Step 5 Explanation: That way, you don't fall into mental traps such as making bigger risks to try to compensate for previous losses. Another trap is in second-guessing your orders and then trying to depend on your cat-like trading-ninja reflexes to edge out a slightly better deal. Dude, lay the course, make a few corrections, but don't steer the ship yourself. You are the captain, not a god forsaken coxswain. There's a poop deck joke in here somewhere, I just know it. You shouldn't be making ticker-based Fill-or-Kill knee-jerk trades until you are an pale, emotionless, zombie/cyborg who can make split-second decisions that are actually better than carefully-selected orders.
Step 6: "Experiment" with a bunch of stupid techniques that you read about on forums or methods that some one-legged hobo in a bar told you. The hobo also had one eye and one tooth, in case that matters. Also, one nose but that's really not important. Then, get far too much software, run way too many chart studies, and be looking at many charts simultaneously such that you don't really know a particular stock as well as you should or you start to confuse different stocks and forget what your plan was. This isn't diversifying, this is just scattershot. It's your butt in the air during a pig's sunday breakfast. It's like a swine eating it's own bacon while napping in the slop trough. It's like a chicken on a sweaty hog's back in a October peach orchard.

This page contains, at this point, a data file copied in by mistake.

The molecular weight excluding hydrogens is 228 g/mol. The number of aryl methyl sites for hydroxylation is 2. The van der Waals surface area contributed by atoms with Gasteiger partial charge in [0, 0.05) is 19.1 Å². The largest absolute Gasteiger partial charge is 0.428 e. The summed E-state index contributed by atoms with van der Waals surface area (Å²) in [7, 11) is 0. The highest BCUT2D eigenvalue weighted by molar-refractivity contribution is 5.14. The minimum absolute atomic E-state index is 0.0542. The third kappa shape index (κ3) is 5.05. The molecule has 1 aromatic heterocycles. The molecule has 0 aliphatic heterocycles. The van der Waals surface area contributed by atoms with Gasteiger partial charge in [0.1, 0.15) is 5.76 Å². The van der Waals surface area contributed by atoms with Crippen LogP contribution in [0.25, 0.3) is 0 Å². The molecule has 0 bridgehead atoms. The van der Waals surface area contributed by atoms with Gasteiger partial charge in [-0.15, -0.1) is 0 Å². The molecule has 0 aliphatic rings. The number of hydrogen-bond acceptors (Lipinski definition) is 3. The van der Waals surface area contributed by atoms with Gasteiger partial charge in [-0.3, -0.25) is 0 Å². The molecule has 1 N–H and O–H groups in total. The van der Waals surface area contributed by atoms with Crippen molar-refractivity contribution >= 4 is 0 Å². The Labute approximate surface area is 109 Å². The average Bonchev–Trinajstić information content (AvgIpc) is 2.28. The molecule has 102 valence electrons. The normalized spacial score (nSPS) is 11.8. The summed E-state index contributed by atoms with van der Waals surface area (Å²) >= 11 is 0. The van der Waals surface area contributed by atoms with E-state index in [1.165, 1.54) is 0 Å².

Step 7: After you've gained a bit of confidence and made a little money in step 5. You'll go full throttle with step 6's experimentation, overextend your brain and the little skill that you do have, start playing with more money that you should be investing, get cocky about your "skills", and then lose a ton of money all in a couple of really crappy moves. Also, your dog died and your parents are getting divorced.
Step 8: In a final fit of pure gambling, you try to regain lost money by opening the Investor's Business Daily to a random page, closing your eyes, pointing at a random word, and then repeating until you get a set of the biggest all-or-nothing long shots to throw your money at. You might do what many day traders have done in order to get more money to throw into the pit: Play poker. The bitcoin equivalent is to mine and then pretend that you're making good money trading even though you've only made any money due to the steady flow of more bitcoins into your wallet.
Step 9: Go back to step 1. Repeat this ordeal until you can make a plot of your balances and see that you've been consistent--Not making a ton of money, just look for consistent results over the course of several weeks. You should be able to draw trendlines. Also, what the hey, draw a unicorn. You deserve it.